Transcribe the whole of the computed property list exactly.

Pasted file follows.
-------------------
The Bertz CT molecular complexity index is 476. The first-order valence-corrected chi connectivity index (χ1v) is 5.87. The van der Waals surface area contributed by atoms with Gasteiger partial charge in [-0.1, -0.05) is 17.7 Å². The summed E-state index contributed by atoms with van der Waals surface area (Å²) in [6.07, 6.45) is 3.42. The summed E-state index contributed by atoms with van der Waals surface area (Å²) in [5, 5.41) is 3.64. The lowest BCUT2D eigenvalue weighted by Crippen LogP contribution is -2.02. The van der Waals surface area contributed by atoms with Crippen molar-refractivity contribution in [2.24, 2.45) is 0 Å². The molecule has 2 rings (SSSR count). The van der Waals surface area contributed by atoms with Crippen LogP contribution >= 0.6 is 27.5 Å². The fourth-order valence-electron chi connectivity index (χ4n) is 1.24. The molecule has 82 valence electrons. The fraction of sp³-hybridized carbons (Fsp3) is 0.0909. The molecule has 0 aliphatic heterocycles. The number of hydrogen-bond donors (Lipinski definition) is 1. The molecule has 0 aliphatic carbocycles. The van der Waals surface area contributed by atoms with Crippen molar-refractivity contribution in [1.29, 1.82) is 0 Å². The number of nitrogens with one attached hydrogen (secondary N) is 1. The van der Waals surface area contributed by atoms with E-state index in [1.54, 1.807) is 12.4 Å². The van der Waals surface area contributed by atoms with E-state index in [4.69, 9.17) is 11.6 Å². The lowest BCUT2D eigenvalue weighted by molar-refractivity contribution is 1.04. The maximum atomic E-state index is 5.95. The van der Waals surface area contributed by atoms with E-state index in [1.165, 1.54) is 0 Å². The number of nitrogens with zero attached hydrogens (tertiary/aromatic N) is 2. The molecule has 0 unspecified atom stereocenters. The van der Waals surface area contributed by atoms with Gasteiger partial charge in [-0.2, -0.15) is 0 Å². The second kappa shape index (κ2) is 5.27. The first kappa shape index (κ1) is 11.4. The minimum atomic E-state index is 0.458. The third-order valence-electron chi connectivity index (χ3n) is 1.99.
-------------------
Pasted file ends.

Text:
The Bertz CT molecular complexity index is 476. The first-order valence-corrected chi connectivity index (χ1v) is 5.87. The van der Waals surface area contributed by atoms with Gasteiger partial charge in [-0.1, -0.05) is 17.7 Å². The summed E-state index contributed by atoms with van der Waals surface area (Å²) in [6.07, 6.45) is 3.42. The summed E-state index contributed by atoms with van der Waals surface area (Å²) in [5, 5.41) is 3.64. The lowest BCUT2D eigenvalue weighted by Crippen LogP contribution is -2.02. The van der Waals surface area contributed by atoms with Crippen molar-refractivity contribution in [2.24, 2.45) is 0 Å². The molecule has 2 rings (SSSR count). The van der Waals surface area contributed by atoms with Crippen LogP contribution >= 0.6 is 27.5 Å². The fourth-order valence-electron chi connectivity index (χ4n) is 1.24. The molecule has 82 valence electrons. The fraction of sp³-hybridized carbons (Fsp3) is 0.0909. The molecule has 0 aliphatic heterocycles. The number of hydrogen-bond donors (Lipinski definition) is 1. The molecule has 0 aliphatic carbocycles. The van der Waals surface area contributed by atoms with Crippen molar-refractivity contribution in [1.29, 1.82) is 0 Å². The number of nitrogens with one attached hydrogen (secondary N) is 1. The van der Waals surface area contributed by atoms with E-state index in [1.54, 1.807) is 12.4 Å². The van der Waals surface area contributed by atoms with E-state index in [4.69, 9.17) is 11.6 Å². The lowest BCUT2D eigenvalue weighted by molar-refractivity contribution is 1.04. The maximum atomic E-state index is 5.95. The van der Waals surface area contributed by atoms with E-state index in [1.165, 1.54) is 0 Å². The number of nitrogens with zero attached hydrogens (tertiary/aromatic N) is 2. The molecule has 0 unspecified atom stereocenters. The van der Waals surface area contributed by atoms with Gasteiger partial charge in [-0.2, -0.15) is 0 Å². The second kappa shape index (κ2) is 5.27. The first kappa shape index (κ1) is 11.4. The minimum atomic E-state index is 0.458. The third-order valence-electron chi connectivity index (χ3n) is 1.99.